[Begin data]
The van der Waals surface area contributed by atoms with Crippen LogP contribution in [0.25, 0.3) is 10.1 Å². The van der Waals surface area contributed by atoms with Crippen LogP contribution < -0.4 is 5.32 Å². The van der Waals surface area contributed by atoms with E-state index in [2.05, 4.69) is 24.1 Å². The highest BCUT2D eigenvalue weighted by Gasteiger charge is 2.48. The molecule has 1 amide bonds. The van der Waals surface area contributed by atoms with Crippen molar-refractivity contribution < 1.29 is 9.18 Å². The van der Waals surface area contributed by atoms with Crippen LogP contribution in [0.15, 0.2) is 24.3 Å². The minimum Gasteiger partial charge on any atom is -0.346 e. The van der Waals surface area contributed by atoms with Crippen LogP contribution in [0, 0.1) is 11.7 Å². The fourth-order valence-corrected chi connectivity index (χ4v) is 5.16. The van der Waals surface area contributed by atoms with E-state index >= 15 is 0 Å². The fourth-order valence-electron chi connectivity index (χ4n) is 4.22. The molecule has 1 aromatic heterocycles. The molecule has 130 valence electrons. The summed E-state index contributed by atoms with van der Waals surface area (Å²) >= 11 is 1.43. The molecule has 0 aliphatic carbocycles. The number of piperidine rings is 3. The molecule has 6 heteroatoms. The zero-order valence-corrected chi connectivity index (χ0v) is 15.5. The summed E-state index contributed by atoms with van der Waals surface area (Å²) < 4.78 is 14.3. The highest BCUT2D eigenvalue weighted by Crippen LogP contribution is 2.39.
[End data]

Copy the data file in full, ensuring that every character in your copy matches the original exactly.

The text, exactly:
The van der Waals surface area contributed by atoms with Crippen LogP contribution in [0.25, 0.3) is 10.1 Å². The van der Waals surface area contributed by atoms with Crippen LogP contribution < -0.4 is 5.32 Å². The van der Waals surface area contributed by atoms with E-state index in [2.05, 4.69) is 24.1 Å². The highest BCUT2D eigenvalue weighted by Gasteiger charge is 2.48. The molecule has 1 amide bonds. The van der Waals surface area contributed by atoms with Crippen molar-refractivity contribution < 1.29 is 9.18 Å². The van der Waals surface area contributed by atoms with Crippen LogP contribution in [0.15, 0.2) is 24.3 Å². The minimum Gasteiger partial charge on any atom is -0.346 e. The van der Waals surface area contributed by atoms with Crippen LogP contribution in [0, 0.1) is 11.7 Å². The fourth-order valence-corrected chi connectivity index (χ4v) is 5.16. The van der Waals surface area contributed by atoms with E-state index >= 15 is 0 Å². The fourth-order valence-electron chi connectivity index (χ4n) is 4.22. The molecule has 1 aromatic heterocycles. The molecule has 130 valence electrons. The summed E-state index contributed by atoms with van der Waals surface area (Å²) >= 11 is 1.43. The molecule has 0 aliphatic carbocycles. The number of piperidine rings is 3. The molecule has 6 heteroatoms. The zero-order valence-corrected chi connectivity index (χ0v) is 15.5. The summed E-state index contributed by atoms with van der Waals surface area (Å²) < 4.78 is 14.3. The highest BCUT2D eigenvalue weighted by Crippen LogP contribution is 2.39.